"When I was willing to let go of what I wanted, I received what was truly mine. I've realized the latter is always the greater gift." - Anita Moorjani
Autumn is here, my favorite time of year. I love how the leaves burn with color and the bite of Canadian air. Listen closely and you can almost hear the laughter of fairies twirling in leaves carried by the wind. In one week, I fly from Chicago to visit my daughter in Vermont. Since girlhood I've dreamt of seeing the changing colors of fall in New England. A dream I cling to so tightly, I'm filled with anxiety. What if I miss it like I did three years ago? On that visit the leaves had barely begun to change and rain dumped gloom on every day. For the last two weeks, I've been panicking as I watch the foliage in my neighborhood become more colorful each day. What if all the leaves have blown off the trees by the time I get out East? That's when the thought, "frustration comes from thinking things should be different when they're already perfect," hit me. It stopped me in my tracks. The only way to see that perfection is to loosen my grip and be in the now. By worrying about how the trees are going to look next week, I miss how they look right now, in my own back yard.
I'm reminded of the new PC I bought ten years ago, which I thought was a disaster at the time. After having to call customer service over ten times in three weeks, about one malfunction after another, I was certain I had a lemon. I wanted a new computer but was told I only had a two week warranty. What? I couldn't believe it. To add to my frustration customer service was in a different part of the world. Each time I called I talked to a different operator who had no real authority to help me. With persistence I finally was able to connect with someone in management who agreed to allow me to return my computer. I shipped it back that day. After that the only thing for me to do was buy a Mac, something I had resisted for years. I vaguely knew my way around Windows and the thought of learning a new operating system overwhelmed me. As it turns out the way my brain and a Mac works are simpatico. Purchasing that dysfunctional PC turned out to be one of the best things that ever happened to me in my career as an artist. All the support and guidance I've gotten from the trainers at the Apple Store opened up my world and the floodgates of creativity. What seemed like a tragedy, in reality, was perfection unfolding.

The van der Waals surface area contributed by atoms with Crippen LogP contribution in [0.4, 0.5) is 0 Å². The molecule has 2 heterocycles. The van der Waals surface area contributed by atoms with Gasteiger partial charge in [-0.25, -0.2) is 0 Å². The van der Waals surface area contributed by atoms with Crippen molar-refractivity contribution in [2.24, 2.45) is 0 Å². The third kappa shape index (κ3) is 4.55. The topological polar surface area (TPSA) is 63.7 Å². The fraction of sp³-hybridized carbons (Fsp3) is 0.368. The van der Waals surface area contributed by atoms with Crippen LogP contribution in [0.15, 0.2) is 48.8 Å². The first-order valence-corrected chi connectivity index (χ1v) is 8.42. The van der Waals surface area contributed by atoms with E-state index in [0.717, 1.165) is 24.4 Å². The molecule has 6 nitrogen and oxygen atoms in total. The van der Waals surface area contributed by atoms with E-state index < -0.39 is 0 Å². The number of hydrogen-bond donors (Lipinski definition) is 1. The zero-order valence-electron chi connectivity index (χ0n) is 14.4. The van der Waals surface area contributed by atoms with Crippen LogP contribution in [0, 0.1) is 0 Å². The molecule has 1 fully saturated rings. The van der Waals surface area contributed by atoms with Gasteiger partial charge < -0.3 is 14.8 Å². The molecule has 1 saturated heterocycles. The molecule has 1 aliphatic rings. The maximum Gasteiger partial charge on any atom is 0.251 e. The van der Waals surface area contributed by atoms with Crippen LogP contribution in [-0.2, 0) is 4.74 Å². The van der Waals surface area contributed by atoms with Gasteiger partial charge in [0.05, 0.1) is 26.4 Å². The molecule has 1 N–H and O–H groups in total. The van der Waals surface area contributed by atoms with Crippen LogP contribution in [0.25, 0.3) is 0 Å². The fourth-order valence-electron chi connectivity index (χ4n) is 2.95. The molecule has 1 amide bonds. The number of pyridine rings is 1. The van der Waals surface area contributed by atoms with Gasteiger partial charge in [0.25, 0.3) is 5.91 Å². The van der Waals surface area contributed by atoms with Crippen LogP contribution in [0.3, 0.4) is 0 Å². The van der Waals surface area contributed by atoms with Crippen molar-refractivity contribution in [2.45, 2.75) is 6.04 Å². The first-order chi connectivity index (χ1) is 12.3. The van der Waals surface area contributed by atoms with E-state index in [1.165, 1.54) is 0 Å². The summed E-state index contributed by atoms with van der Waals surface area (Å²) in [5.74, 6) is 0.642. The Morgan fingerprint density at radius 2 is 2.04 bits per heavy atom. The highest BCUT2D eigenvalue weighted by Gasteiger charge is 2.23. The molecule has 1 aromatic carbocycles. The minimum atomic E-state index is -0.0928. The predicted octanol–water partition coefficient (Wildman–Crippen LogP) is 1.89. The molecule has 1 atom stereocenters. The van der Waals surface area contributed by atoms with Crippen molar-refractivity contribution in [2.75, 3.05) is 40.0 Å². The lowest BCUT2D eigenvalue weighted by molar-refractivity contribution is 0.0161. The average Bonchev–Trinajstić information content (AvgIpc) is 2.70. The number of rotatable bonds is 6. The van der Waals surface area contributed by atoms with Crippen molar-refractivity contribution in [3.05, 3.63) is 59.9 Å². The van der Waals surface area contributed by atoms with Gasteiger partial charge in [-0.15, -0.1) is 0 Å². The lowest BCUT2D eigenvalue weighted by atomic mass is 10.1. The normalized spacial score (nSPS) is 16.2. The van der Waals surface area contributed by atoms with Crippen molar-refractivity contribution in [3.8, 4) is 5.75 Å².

It's safe to trust the flow of life. Circumstances may not always seem ideal. Be open to perfect looking different than you imagined. Incidentally, my previously wash-out trip to Vermont held tons of beauty. I suspect I would have been aware of so much more if I hadn't been so attached to my agenda and resistant to the grace of life. And as American mythologist Joseph Campbell pointed out, "We must be willing to let go of the life we have planned, so as to accept the life that is waiting for us." And what lies in wait is always a gift.